Nick Oettinger is mapping out the future of used mattresses. Having seen landfill sites being populated with discarded eyesores, he decided to tackle the problem of recycling them. He soon got retail giants John Lewis on board as well as local authorities and hotel chains. He is now aiming to double his firms’ recycling capacity to 520,000 a year by mid 2018.
When was the company founded and what is its vision?
I founded The Furniture Recycling Group in 2012, with the aim of tackling the UK’s mattress landfill problem.
I first started out in business cleaning swimming pools. I moved up within the company to finally lead a management buyout of the UK’s largest swimming pool construction company.
After selling my shares in the business, I then made a move into the recycling industry working as an improvement consultant. There was a poignant moment at a landfill site when a mattress became wrapped around the drive shaft of a delivery vehicle on site, which got me thinking about how each component of a mattress could be broken down to ensure that as much of it was recycled and 100 per cent per cent diverted from landfill.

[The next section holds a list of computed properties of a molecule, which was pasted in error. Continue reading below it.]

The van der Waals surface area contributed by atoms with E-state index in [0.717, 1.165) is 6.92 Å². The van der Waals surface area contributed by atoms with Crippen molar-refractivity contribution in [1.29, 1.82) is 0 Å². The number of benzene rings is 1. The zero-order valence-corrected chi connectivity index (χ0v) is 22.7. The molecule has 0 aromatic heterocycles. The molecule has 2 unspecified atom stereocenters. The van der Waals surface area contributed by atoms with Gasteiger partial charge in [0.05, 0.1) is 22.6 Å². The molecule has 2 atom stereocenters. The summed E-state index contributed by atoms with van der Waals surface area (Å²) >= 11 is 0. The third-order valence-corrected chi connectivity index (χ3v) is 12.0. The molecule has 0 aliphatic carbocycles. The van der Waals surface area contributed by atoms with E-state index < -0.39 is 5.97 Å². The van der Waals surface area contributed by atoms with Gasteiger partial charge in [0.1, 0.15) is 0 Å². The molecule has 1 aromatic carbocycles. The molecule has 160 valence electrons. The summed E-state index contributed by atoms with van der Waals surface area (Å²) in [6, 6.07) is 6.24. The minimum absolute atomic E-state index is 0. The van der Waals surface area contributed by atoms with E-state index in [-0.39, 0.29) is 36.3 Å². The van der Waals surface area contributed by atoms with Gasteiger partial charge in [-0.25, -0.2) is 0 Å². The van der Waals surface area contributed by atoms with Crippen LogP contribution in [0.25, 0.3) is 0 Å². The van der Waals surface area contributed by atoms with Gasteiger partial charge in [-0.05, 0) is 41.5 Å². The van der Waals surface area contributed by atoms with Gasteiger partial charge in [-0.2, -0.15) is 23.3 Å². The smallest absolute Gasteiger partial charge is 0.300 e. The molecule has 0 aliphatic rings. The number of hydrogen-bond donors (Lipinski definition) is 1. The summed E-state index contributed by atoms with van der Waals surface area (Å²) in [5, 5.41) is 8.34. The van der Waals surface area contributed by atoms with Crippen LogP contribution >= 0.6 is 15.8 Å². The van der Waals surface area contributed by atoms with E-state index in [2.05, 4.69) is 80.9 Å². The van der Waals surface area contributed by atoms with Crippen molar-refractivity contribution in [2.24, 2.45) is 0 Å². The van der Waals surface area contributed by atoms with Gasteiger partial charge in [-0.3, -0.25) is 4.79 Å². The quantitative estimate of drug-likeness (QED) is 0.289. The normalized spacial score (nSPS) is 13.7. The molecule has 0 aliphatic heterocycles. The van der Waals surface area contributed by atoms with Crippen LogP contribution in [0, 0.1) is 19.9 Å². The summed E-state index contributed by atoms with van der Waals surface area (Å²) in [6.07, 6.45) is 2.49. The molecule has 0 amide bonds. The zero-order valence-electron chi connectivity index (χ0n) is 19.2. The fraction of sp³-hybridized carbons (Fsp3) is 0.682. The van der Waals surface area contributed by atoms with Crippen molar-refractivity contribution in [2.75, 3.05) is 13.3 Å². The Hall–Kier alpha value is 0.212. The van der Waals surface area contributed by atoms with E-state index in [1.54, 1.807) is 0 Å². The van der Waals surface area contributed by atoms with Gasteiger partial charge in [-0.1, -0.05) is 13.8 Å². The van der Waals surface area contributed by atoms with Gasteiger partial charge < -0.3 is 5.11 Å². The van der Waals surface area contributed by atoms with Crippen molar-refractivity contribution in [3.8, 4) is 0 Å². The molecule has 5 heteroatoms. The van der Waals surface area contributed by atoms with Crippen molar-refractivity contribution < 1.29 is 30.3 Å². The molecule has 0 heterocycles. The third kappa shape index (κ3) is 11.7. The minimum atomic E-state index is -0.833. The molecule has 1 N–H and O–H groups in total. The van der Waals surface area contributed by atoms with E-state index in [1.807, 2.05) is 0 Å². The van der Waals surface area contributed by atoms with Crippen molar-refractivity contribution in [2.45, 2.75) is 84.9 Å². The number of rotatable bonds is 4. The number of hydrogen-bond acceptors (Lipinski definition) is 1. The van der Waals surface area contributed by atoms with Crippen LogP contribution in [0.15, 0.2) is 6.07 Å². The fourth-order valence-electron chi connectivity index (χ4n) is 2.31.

In December 2010, I launched EOL Recycling, and we started the process of perfecting a dismantling process that separates mattresses into 19 component parts. Meanwhile, the team was also working hard to identify and on-board a variety of suitable, sustainable outlets for all of the component materials generated.
Once we’d put all this in place we could launch our first operational recycling site in Preston, Lancashire.
In the first week of trading, just two mattresses were delivered. It was only a matter of time before the UK’s businesses, local authorities and hotel chains became aware of this new, forward-thinking approach, and mutually rewarding partnerships soon began to blossom. The company evolved into TRF Group and now, we recycle up to 7,000 a week and recycled 30 per cent of all mattresses in the UK last year.
The vision of TFR Group is to tackle the difficult waste streams and to generate a sustainable business, which achieves maximum recycling.
How much initial investment did the company need to start and where did it come from?